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Immigration Law
University of Denver School of Law
Campbell, Kristina M.

Jus Sanguinis­- transmission of US nationality to children born abroad by American parents. (It is a form of birthright citizenship).
· Unlike jus soli, birthright citizenship under jus sanguinis is not provided for in the Fourteenth Amendment to the Constitution.
· Authority: Title III of the INA
o INA §§301(c), (d), (e), (g), (h); and
o INA §309 (children born out of wedlock).
§ If both parents are citizens= Child acquires citizenship at birth (provided only that one of the parents had a residence in the US at some time prior thereto (303(c)).
§ IF one parent is a noncitizen,
· the citizen parent must have been physically present in the US for a total of 5 years prior to birth; AND
· At least 2 of the 5 years of physical presence must have been after the parent attained the age of 14.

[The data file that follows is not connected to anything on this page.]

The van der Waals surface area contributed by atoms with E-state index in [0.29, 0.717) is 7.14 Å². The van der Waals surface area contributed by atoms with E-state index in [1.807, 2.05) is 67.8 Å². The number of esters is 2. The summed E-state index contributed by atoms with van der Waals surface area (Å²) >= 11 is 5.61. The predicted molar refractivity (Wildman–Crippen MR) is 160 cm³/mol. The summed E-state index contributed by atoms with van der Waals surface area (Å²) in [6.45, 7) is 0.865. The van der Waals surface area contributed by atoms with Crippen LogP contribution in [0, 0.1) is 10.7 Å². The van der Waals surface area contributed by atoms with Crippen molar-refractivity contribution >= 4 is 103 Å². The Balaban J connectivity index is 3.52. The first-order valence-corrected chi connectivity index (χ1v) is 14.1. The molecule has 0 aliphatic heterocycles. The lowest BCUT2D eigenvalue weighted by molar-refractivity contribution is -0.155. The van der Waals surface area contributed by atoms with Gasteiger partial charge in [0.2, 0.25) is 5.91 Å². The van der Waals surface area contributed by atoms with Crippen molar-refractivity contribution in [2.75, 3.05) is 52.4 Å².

· Jus sanguinis citizenship is much more complicated than jus soli citizenship, by virtue of the fact that it has been modified extensively over the years by congress

o Rogers v. Bellei (1971)
§ The US Supreme Court held that Congress retained the power to impose a residence requirement as a condition subsequent for children born abroad to be birthright citizens under the principle of jus sanguinis.
· Note: at the time of Bellei, the physical presence requirement was much more stringent than current rule (citizen had to be physically present in the US for 5 years between that ages of 14 and 28)
· INA 309- Born out of Wedlock
(a) the provisions of 301 (c), (d), (e), and (g) shall apply to children born out of wedlock if
(1) a blood relationship between the person and the father is established by clear and convincing evidence,
(2) the father had the nationality the United States at the time of the person’s birth
(3) the father (unless deceased) has agreed in writing to provide financial support for the person until the person reaches the age of 18 years, and
(4) while the person is under the age of 18 years-